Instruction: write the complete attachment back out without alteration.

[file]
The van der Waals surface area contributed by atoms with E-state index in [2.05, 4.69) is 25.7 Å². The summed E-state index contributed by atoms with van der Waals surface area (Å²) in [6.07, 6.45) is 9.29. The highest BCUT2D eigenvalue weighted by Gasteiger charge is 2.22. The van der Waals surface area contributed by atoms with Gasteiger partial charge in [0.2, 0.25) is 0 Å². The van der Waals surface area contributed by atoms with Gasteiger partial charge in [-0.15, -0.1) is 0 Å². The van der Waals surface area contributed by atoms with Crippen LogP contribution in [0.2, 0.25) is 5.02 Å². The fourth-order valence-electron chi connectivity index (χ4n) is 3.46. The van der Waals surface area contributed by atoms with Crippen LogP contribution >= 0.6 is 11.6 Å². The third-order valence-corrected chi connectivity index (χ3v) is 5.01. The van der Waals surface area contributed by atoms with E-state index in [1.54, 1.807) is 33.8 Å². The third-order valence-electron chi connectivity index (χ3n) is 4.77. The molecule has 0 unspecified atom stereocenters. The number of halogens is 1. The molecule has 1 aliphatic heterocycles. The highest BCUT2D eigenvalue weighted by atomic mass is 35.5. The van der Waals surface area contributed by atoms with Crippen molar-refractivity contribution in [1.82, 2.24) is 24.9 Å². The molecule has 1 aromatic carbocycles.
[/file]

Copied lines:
The van der Waals surface area contributed by atoms with E-state index in [2.05, 4.69) is 25.7 Å². The summed E-state index contributed by atoms with van der Waals surface area (Å²) in [6.07, 6.45) is 9.29. The highest BCUT2D eigenvalue weighted by Gasteiger charge is 2.22. The van der Waals surface area contributed by atoms with Gasteiger partial charge in [0.2, 0.25) is 0 Å². The van der Waals surface area contributed by atoms with Gasteiger partial charge in [-0.15, -0.1) is 0 Å². The van der Waals surface area contributed by atoms with Crippen LogP contribution in [0.2, 0.25) is 5.02 Å². The fourth-order valence-electron chi connectivity index (χ4n) is 3.46. The van der Waals surface area contributed by atoms with Crippen LogP contribution >= 0.6 is 11.6 Å². The third-order valence-corrected chi connectivity index (χ3v) is 5.01. The van der Waals surface area contributed by atoms with E-state index in [1.54, 1.807) is 33.8 Å². The third-order valence-electron chi connectivity index (χ3n) is 4.77. The molecule has 0 unspecified atom stereocenters. The number of halogens is 1. The molecule has 1 aliphatic heterocycles. The highest BCUT2D eigenvalue weighted by atomic mass is 35.5. The van der Waals surface area contributed by atoms with Crippen molar-refractivity contribution in [1.82, 2.24) is 24.9 Å². The molecule has 1 aromatic carbocycles.